Defendants are accused of failing to use the lowest cost share class for many of the funds in the plan and failing to consider CITs and index funds as lower-cost alternatives.
Tag: retirement plan fees
McKinsey & Co. and an RIA it owned were accused of ERISA violations that included prohibited transactions.
The lawsuit challenges fees for recordkeeping, target-date funds and stable value funds, as well as fees paid to service providers to the health care system's 403(b) plan.
The firm was also charged with mutual fund share class violations.
Though similar to other lawsuits, arguments about excessive recordkeeping fees are featured early and prominently in the complaint and strongly criticize the recordkeeper, even though it is not a defendant in the case.
The lawsuit also accuses plan fiduciaries of failing to monitor total plan costs.
The lawsuit argues that while the TDFs in the plan are CITs, they are private label CITs with much higher expense ratios than the typical CITs offered by JPMorgan.
The complaint calls out the warehouse club's use of "more costly ‘actively managed funds’ rather than ‘index funds’ that offered equal or better performance at substantially lower cost."
The agreement also calls for the university to issue an RFP for recordkeeping services and engage an independent consultant to review investments, among other things.
In other ways, the excessive fee lawsuit is identical to others filed by law firm Capozzi Adler.
In addition, it is waiving distribution and loan origination fees for COVID-19-affected participants and CARES Act-related plan amendment fees for employers through August.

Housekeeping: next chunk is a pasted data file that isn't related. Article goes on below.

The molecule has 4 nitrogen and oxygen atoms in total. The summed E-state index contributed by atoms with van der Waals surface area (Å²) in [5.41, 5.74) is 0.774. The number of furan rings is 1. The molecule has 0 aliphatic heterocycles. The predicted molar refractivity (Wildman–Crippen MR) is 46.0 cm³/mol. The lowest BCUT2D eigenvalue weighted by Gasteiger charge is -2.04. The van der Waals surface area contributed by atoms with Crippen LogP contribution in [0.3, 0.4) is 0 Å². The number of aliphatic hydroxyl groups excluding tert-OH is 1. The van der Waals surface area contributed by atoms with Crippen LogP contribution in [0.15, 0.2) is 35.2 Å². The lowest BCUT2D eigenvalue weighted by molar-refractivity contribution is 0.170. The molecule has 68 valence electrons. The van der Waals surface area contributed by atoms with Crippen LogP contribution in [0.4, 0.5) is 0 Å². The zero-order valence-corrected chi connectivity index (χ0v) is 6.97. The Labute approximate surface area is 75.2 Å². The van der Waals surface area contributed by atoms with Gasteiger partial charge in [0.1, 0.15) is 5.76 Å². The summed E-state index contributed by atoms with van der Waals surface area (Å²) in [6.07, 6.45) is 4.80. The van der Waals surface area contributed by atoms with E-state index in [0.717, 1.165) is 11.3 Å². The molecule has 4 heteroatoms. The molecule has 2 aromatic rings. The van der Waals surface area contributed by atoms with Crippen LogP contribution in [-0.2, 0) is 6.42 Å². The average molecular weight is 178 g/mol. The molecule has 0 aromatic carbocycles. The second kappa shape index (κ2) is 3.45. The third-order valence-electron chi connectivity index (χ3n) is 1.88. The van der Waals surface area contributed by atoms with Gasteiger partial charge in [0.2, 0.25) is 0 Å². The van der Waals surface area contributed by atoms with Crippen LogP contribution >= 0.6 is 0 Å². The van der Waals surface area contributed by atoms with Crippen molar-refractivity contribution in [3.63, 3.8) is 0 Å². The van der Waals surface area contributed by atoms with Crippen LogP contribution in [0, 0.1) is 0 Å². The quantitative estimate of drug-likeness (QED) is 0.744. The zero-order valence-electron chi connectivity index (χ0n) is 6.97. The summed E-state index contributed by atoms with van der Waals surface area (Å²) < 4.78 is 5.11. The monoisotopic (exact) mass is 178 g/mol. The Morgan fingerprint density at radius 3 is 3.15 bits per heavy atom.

The plan's investment adviser is also named as a defendant, accused of helping select and retain high-cost, poorly performing funds.
The lawsuit almost completely mirrors allegations in complaints recently filed by the same law firm.
The plaintiffs sued for failing to seek competitive bids for recordkeeping, but admitted to not knowing the amount Trader Joe’s paid in recordkeeping fees.
The lawsuit alleges the defendants did not try to reduce the plan’s expenses or exercise appropriate judgment to scrutinize each investment option that was offered in the plan to ensure it was prudent.
The firms will credit back all recordkeeper fees on loans and distributions below $10,000.
At one point, the plaintiff was proposing a defendant class of all sponsors of smaller 401(k) plans that entered into program agreements with Nationwide through its Retirement Flexible Advantage Retirement Plans Program.
Small 401(k) plans have larger costs than large 401(k) plans, but even plans with the same total assets can have different costs, an analysis from the 401k Averages Book shows.
The lawsuit says for at least 18 of the 27 mutual fund share classes available within The Vail Corporation plan, the same issuer offered a different share class from that selected by the plan that charged lower fees, and consistently achieved higher returns.
A federal judge found Voya is a fiduciary with respect to the 404a-5 participant fee disclosures it provides for the retirement plan in which the plaintiff participates.